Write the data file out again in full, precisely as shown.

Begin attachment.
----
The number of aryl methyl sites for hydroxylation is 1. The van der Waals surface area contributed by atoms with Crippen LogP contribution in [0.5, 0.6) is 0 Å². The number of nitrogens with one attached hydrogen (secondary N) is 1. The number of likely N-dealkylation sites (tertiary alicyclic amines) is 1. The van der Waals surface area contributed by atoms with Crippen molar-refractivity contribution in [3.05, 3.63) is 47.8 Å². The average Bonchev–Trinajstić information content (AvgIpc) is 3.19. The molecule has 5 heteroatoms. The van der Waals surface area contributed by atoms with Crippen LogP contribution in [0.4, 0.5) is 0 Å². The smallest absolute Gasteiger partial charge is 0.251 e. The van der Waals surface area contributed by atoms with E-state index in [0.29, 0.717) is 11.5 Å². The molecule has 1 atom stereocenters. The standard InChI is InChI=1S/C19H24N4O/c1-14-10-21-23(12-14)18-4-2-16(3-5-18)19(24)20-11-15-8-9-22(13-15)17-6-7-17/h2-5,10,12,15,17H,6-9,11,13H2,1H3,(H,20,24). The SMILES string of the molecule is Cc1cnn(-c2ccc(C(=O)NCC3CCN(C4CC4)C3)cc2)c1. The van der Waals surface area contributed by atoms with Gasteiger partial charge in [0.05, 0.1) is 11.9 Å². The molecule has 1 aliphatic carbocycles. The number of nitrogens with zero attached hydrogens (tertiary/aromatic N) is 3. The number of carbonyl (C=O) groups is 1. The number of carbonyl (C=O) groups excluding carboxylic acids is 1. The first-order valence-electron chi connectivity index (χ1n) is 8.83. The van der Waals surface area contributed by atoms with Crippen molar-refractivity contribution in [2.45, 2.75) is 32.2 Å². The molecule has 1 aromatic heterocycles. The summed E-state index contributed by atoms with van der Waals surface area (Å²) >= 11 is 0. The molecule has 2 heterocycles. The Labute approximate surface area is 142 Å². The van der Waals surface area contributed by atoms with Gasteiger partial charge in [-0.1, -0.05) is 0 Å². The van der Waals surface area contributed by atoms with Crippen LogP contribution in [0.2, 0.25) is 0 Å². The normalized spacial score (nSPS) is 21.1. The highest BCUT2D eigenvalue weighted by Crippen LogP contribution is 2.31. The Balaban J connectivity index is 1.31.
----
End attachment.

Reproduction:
The number of aryl methyl sites for hydroxylation is 1. The van der Waals surface area contributed by atoms with Crippen LogP contribution in [0.5, 0.6) is 0 Å². The number of nitrogens with one attached hydrogen (secondary N) is 1. The number of likely N-dealkylation sites (tertiary alicyclic amines) is 1. The van der Waals surface area contributed by atoms with Crippen molar-refractivity contribution in [3.05, 3.63) is 47.8 Å². The average Bonchev–Trinajstić information content (AvgIpc) is 3.19. The molecule has 5 heteroatoms. The van der Waals surface area contributed by atoms with Crippen LogP contribution in [0.4, 0.5) is 0 Å². The smallest absolute Gasteiger partial charge is 0.251 e. The van der Waals surface area contributed by atoms with E-state index in [0.29, 0.717) is 11.5 Å². The molecule has 1 atom stereocenters. The standard InChI is InChI=1S/C19H24N4O/c1-14-10-21-23(12-14)18-4-2-16(3-5-18)19(24)20-11-15-8-9-22(13-15)17-6-7-17/h2-5,10,12,15,17H,6-9,11,13H2,1H3,(H,20,24). The SMILES string of the molecule is Cc1cnn(-c2ccc(C(=O)NCC3CCN(C4CC4)C3)cc2)c1. The van der Waals surface area contributed by atoms with Gasteiger partial charge in [0.05, 0.1) is 11.9 Å². The molecule has 1 aliphatic carbocycles. The number of nitrogens with zero attached hydrogens (tertiary/aromatic N) is 3. The number of carbonyl (C=O) groups is 1. The number of carbonyl (C=O) groups excluding carboxylic acids is 1. The first-order valence-electron chi connectivity index (χ1n) is 8.83. The van der Waals surface area contributed by atoms with Crippen molar-refractivity contribution in [2.45, 2.75) is 32.2 Å². The molecule has 1 aromatic heterocycles. The summed E-state index contributed by atoms with van der Waals surface area (Å²) >= 11 is 0. The molecule has 2 heterocycles. The Labute approximate surface area is 142 Å². The van der Waals surface area contributed by atoms with Gasteiger partial charge in [-0.1, -0.05) is 0 Å². The van der Waals surface area contributed by atoms with Crippen LogP contribution in [0.2, 0.25) is 0 Å². The normalized spacial score (nSPS) is 21.1. The highest BCUT2D eigenvalue weighted by Crippen LogP contribution is 2.31. The Balaban J connectivity index is 1.31.